At first, it seems that Arthur is simply protecting his status as an American. But his scars are much deeper, and the loyalty he demands wasn’t even followed by the ones he loved. He doesn’t necessarily want to prove he’s loyal simply because he’s Japanese, but because his own father betrayed an entire nation. The weight of guilt is heavy on his shoulders, but not as initially portrayed and expected.

Of course, Fenton has his own inner demons as well. Throughout his encounter with Arthur, he reassures him that he isn’t racist and that he holds no grudges against him for the war. The big twist in his story is that the Japanese soldier he killed had actually surrendered and Fenton killed him in cold blood, adding insult to injury by stealing his sword. Fenton’s concerns aren’t out of racial harmony but because the guilt of murder hangs on him. His reassurances aren’t to absolve him of racism but of guilt for what was, at the time, a racially charged crime.

This look at the subtle masks we put on as humans is “The Encounter’s” biggest display of strength and why it doesn’t necessarily feel like a typical episode of the show. The twists and turns are in the straight drama and character reveals, not the plot or environment. There is no rug pulled out from under you in the typical fashion: this isn’t an alien world, there isn’t a supernatural force at play, and there is no puppeteer masquerading as God. This is pure humanity, in all its subtle, confusing, maddening detail.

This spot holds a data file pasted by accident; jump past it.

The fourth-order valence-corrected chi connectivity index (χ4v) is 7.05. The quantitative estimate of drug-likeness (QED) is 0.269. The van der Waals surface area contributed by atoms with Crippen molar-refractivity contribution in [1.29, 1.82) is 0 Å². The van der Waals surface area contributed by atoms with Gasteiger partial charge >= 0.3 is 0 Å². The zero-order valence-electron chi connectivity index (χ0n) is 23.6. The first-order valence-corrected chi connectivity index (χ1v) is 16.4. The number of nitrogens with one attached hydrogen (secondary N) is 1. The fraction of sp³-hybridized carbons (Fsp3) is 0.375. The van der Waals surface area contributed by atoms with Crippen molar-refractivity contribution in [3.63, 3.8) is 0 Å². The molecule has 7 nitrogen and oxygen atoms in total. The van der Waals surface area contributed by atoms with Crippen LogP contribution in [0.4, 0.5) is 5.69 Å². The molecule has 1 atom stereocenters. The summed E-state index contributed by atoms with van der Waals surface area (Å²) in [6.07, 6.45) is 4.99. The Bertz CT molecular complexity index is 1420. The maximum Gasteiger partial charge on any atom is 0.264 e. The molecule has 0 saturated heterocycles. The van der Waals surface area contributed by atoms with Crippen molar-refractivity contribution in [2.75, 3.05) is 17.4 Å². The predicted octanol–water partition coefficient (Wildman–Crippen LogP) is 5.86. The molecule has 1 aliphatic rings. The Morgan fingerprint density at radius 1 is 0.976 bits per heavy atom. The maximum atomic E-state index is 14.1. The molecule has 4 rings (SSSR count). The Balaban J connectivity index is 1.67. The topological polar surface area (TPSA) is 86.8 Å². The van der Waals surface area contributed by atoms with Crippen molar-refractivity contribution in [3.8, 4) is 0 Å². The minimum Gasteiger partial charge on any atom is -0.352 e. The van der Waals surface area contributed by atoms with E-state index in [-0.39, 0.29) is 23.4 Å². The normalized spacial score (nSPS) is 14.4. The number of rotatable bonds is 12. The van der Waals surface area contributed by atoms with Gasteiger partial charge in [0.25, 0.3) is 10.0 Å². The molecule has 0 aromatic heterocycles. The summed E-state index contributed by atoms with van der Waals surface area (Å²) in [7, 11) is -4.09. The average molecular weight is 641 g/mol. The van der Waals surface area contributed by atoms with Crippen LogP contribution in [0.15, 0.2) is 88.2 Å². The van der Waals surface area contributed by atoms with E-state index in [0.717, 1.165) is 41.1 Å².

Arthur and Fenton fight over the samurai sword

At the time the episode aired in 1964, PTSD (Post Traumatic Stress Disorder) was not an official diagnosis, nor was it even considered a possibility in the medical community, but in hindsight, “The Encounter” seems to address the condition, showing the negatives without necessarily demonizing each individual. The episode showed the right amount of compassion for men suffering from extreme circumstances outside of their full control. Being human is making decisions and dealing with the consequences. Sometimes people get away with bad things and they have to live with them. Until they don’t.

As the closing narration states:

Two men in an attic, locked in mortal embrace. Their common bond, and their common enemy: guilt. A disease all too prevalent amongst men both in and out of The Twilight Zone.

Arthur and Fenton end up in a physical struggle when the burdens of their guilt reach the boiling point. Fenton is killed by the same sword he stole and, in sorrow, Arthur commits suicide by jumping out of the window screaming “Banzai.” Both died the way they feared: Fenton by murder and Arthur by betraying his country, screaming his ancestral country’s battle cry before dying. What started as a meeting of different, but non-judgmental, minds led to death. An analogy we in these troubled times can relate to all too much.

Written by Will Johnson

Will is the author of the little-read books Secure Immaturity: A Nostalgia-Crushing Journey Through Film and Obsessive Compulsive: Poetry Formed From Chaos. Will is a film critic at 25YL but also specializes in the Marvel Cinematic Universe and the occasional horror review. Will loves his hometown Buccaneers and lives in Phoenix, AZ, USA with his two daughters.

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  1. Definitely not a feel-good or popcorn episode. Nor is it a fun scare, it hits too close to reality for that. One of the controversies was that Arthur “confesses” that his father betrayed America to the Japanese when, in reality, there is no record or evidence of any Japanese-Americans being disloyal to the U.S. Indeed, many fought fr America against their ancestral land.